It eventually reached # 53 in Billboard Pop charts., in spite of lack of momentum. Roy Orbison heard it on one of his trips to the Houston area & contacted U.A. & asked to produce a session on me. And did —one in 62 & one in 63. We had little luck tho. One "Baby's Gone" reached the 80′s (don't recall the exact #) .He pretty well gave up ,due to lack of promotion by U.A. (It was # 1 for 5 weeks in Houston for instance)
Back in Houston, I began focusing more on writing, due to the fact, I didn't like any of the songs offered by the Nashville publ. Remember. if you're low priority on a record co's roster, you get offered the lesser tunes.
In ' 67 I wrote a song titled "Go with Me' & recorded it as a duo (Gene & Debbe) . It reached the billboard charts( don't recall the # -60 something I think?) Good enough to land a contract with Acuff-Rose in Nashville. Wrote & recorded "Playboy" which reached # 17 in Billboard Pop charts.( On the TRX label) Earning a BMI award & Gold Record. had a couple of other small chart. songs. But no equal to "Playboy'
I wrote for Acuff- Rose and had quite a few artists record my songs. The biggest of which was Don Gibson & Dottie West's "Rings Of Gold" in 69. reached # 2 in country charts. ( BMI award) & Glen Barber's "Kissed By The Rain-warmed by The Sun' # 24 in Billboard Country charts.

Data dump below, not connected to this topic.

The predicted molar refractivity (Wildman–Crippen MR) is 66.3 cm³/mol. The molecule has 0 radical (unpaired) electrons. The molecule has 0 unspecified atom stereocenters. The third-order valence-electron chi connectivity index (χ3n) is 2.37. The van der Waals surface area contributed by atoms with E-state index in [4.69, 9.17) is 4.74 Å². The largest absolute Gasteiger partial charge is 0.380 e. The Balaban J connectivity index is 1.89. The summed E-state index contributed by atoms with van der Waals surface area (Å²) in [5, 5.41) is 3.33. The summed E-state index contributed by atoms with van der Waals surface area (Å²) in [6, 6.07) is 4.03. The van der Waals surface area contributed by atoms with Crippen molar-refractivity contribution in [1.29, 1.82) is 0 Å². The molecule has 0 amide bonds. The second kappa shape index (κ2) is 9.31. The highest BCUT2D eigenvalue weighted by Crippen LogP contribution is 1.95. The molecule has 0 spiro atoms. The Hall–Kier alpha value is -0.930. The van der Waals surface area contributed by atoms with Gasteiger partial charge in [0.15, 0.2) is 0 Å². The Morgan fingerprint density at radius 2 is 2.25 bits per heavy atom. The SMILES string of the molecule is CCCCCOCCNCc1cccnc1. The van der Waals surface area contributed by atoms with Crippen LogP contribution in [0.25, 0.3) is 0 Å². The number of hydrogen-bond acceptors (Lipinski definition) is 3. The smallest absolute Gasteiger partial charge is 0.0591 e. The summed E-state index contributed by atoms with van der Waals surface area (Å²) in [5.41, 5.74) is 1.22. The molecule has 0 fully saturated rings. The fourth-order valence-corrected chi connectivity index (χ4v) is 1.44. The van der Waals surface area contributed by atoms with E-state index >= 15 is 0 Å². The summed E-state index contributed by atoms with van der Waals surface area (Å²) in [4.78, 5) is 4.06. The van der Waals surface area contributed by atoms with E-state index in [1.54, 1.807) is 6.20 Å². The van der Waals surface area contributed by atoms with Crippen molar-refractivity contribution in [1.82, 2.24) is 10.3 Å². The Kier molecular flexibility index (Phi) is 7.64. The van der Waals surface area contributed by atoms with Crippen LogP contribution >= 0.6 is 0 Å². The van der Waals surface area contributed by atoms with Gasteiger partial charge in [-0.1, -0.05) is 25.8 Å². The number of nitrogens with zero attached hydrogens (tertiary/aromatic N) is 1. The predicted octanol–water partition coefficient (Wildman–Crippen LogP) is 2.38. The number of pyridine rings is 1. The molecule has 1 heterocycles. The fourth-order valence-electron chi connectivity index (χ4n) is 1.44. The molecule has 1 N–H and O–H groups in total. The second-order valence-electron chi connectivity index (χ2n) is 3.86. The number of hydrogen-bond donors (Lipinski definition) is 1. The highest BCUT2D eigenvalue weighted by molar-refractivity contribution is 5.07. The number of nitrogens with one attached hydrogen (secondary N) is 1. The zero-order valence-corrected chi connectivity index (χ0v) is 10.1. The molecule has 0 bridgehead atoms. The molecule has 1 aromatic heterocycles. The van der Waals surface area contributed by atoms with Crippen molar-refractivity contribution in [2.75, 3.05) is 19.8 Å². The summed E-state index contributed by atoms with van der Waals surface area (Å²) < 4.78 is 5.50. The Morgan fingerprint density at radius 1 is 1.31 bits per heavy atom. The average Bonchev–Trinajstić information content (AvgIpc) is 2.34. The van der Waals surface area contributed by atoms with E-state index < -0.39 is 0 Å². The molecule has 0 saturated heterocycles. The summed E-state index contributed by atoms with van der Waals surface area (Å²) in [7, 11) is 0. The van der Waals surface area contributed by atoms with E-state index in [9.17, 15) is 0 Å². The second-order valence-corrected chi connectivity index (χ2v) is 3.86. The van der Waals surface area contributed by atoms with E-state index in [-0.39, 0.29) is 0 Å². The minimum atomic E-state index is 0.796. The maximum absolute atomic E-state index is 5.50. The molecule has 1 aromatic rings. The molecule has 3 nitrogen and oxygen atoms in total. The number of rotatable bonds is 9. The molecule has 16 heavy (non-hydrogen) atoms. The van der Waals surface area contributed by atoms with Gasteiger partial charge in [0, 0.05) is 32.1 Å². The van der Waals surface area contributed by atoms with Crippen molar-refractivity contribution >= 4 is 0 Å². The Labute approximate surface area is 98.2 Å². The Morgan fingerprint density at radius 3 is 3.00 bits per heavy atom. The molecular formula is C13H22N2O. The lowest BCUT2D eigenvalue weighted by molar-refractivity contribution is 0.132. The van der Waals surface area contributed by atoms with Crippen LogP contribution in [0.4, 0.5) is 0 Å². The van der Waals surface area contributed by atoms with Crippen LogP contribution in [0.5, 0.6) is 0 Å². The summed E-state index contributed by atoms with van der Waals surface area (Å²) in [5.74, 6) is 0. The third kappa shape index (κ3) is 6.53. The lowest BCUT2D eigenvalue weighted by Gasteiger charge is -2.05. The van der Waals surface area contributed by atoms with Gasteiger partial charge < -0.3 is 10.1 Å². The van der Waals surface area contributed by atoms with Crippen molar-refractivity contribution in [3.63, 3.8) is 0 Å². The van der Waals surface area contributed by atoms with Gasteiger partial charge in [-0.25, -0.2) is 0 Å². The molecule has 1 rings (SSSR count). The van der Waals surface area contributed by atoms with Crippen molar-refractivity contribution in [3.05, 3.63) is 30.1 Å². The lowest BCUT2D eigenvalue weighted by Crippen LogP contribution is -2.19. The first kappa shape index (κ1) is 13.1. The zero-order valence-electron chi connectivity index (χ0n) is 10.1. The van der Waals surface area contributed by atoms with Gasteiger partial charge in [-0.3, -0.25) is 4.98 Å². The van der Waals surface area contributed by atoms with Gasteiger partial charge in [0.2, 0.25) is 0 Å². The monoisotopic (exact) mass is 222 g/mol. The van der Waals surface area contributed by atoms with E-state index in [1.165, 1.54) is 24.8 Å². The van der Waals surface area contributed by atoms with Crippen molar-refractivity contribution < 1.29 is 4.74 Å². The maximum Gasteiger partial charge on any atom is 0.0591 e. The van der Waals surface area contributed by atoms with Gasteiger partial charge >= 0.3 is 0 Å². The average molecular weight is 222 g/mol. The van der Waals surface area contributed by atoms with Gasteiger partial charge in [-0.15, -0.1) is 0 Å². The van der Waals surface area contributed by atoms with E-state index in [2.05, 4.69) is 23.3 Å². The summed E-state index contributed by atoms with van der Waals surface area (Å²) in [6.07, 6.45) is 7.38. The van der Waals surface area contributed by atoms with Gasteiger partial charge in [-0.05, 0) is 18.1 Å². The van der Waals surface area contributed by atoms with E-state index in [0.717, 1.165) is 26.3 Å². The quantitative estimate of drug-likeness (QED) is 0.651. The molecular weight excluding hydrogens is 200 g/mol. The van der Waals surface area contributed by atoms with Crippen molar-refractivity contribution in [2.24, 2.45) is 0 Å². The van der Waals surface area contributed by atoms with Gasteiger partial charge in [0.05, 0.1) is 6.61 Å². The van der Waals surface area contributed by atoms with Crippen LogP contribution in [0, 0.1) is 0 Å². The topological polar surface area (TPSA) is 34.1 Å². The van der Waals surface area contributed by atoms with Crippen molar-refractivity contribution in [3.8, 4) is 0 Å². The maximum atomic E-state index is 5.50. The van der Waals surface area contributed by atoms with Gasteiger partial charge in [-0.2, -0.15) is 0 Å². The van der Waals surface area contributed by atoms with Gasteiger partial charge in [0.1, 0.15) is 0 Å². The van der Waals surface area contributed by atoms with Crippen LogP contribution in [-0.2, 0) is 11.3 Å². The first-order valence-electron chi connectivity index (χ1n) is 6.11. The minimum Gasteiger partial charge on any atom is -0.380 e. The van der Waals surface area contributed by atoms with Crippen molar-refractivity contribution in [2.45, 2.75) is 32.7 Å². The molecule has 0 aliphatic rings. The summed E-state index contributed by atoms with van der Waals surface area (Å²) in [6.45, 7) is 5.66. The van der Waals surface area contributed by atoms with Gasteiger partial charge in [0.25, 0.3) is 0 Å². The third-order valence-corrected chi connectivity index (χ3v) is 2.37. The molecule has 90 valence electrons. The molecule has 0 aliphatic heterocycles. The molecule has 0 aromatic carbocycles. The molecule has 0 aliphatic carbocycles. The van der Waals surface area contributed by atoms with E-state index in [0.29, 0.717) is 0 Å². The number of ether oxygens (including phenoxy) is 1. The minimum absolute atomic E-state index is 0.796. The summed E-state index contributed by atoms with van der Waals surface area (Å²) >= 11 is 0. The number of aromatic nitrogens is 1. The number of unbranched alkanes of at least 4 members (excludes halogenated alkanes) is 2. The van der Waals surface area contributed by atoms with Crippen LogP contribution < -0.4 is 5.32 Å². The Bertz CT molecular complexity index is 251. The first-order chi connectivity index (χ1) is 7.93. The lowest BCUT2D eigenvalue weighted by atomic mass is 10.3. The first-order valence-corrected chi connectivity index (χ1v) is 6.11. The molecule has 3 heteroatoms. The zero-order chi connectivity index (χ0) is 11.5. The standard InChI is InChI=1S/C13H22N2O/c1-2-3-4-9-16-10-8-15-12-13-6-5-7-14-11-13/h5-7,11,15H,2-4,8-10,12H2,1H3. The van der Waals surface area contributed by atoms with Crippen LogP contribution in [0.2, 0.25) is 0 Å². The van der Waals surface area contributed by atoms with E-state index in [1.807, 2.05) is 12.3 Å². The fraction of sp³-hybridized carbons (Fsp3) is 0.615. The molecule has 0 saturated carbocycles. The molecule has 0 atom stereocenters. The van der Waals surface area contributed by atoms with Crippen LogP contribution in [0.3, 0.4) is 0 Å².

Well, I'm running on & on here, and I'm sure you're not interested in all this. BUT- my career (as it were) has been one mixed bag. Ha!
Today I'm mostly retired & living in a small town in Texas with my wife of 33 years. I'm not in the best of health. Okay but not tops. (diabetes & such) . I make only very, very rare appearances, such as one coming up the end of this month. The 'oldie' show-up thing you know.
Ironically, the biggest (tho-unknown) song I've written is a song titled "Lay It Down) Big overseas for 30 some yrs. It has been recorded by Kenny Rogers, Waylon Jennings, Lonnie Mack-my favorite, on his early "Hills Of Indiana' album" Buffy Sainte Marie. Tina Turner & so on.
well I guess I'll let you up & let you ponder all this mess. wish you well, in making some kind of sense of it. This is difficult for an old one-fingered typist.
take care & thanks,
P.S The original official title was/is "Sometime" but actually should have been "Sometimes" in order to be correct. Don't know what happened there, but I guess "Sometime" it will remain. Kinda like your oldie glitch with the Dale & Grace thing, I guess.
Things you can do from here:
On the night of August 27th 1990 Stevie Ray Vaughan died on a fog shrouded hill at Alpine Valley in East Troy, WI.
|STEVIE RAY VAUGHAN|
By Robert Santelli
On the night of August 27th 1990 Stevie Ray Vaughan died on a fog shrouded hill at Alpine Valley in East Troy, WI. Had Stevie Ray Vaughan not suddenly surfaced in the early 1980s, guitar in hand and a nearly uncontrollable urge to play it, then the blues might have willed him into existence. These, after all, weren’t the best times for the blues, which had been the bedrock of all American music for nearly a century. MTV was making pop music more physical and visual: Think Michael Jackson and Madonna. Most of mainstream rock was all about big sound, arena shows and elaborate stage sets. And new wave, though it rebelled against rock’s more ornate sounds and superstar mindset, was as style-conscious as it was interested in a simpler approach to making records. The blues connected to none of this.